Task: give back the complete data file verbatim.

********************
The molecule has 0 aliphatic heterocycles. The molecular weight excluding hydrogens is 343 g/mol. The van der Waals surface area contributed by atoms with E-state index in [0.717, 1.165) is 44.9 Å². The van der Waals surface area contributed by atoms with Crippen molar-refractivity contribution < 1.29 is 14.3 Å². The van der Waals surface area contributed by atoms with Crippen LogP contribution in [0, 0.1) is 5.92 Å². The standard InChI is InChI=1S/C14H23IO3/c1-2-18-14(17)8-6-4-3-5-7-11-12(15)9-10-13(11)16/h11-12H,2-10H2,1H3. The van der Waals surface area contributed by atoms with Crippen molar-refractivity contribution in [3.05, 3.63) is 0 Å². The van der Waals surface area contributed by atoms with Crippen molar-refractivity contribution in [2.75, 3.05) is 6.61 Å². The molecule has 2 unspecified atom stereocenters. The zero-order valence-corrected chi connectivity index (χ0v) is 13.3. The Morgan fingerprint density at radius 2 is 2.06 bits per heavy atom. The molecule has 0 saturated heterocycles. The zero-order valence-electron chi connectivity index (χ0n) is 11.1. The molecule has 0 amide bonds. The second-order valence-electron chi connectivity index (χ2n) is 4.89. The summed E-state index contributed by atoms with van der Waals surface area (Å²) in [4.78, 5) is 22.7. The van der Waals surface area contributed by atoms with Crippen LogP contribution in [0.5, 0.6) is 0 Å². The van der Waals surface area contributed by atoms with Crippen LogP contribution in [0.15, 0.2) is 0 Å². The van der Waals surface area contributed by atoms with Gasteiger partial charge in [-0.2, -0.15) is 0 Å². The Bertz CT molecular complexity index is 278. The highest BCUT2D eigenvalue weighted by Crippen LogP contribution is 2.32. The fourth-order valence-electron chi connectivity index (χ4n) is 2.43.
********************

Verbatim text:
The molecule has 0 aliphatic heterocycles. The molecular weight excluding hydrogens is 343 g/mol. The van der Waals surface area contributed by atoms with E-state index in [0.717, 1.165) is 44.9 Å². The van der Waals surface area contributed by atoms with Crippen molar-refractivity contribution < 1.29 is 14.3 Å². The van der Waals surface area contributed by atoms with Crippen LogP contribution in [0, 0.1) is 5.92 Å². The standard InChI is InChI=1S/C14H23IO3/c1-2-18-14(17)8-6-4-3-5-7-11-12(15)9-10-13(11)16/h11-12H,2-10H2,1H3. The van der Waals surface area contributed by atoms with Crippen molar-refractivity contribution in [3.05, 3.63) is 0 Å². The van der Waals surface area contributed by atoms with Crippen molar-refractivity contribution in [2.75, 3.05) is 6.61 Å². The molecule has 2 unspecified atom stereocenters. The zero-order valence-corrected chi connectivity index (χ0v) is 13.3. The Morgan fingerprint density at radius 2 is 2.06 bits per heavy atom. The molecule has 0 saturated heterocycles. The zero-order valence-electron chi connectivity index (χ0n) is 11.1. The molecule has 0 amide bonds. The second-order valence-electron chi connectivity index (χ2n) is 4.89. The summed E-state index contributed by atoms with van der Waals surface area (Å²) in [4.78, 5) is 22.7. The van der Waals surface area contributed by atoms with Crippen LogP contribution in [0.5, 0.6) is 0 Å². The van der Waals surface area contributed by atoms with Crippen LogP contribution in [0.15, 0.2) is 0 Å². The van der Waals surface area contributed by atoms with Gasteiger partial charge in [-0.2, -0.15) is 0 Å². The Bertz CT molecular complexity index is 278. The highest BCUT2D eigenvalue weighted by Crippen LogP contribution is 2.32. The fourth-order valence-electron chi connectivity index (χ4n) is 2.43.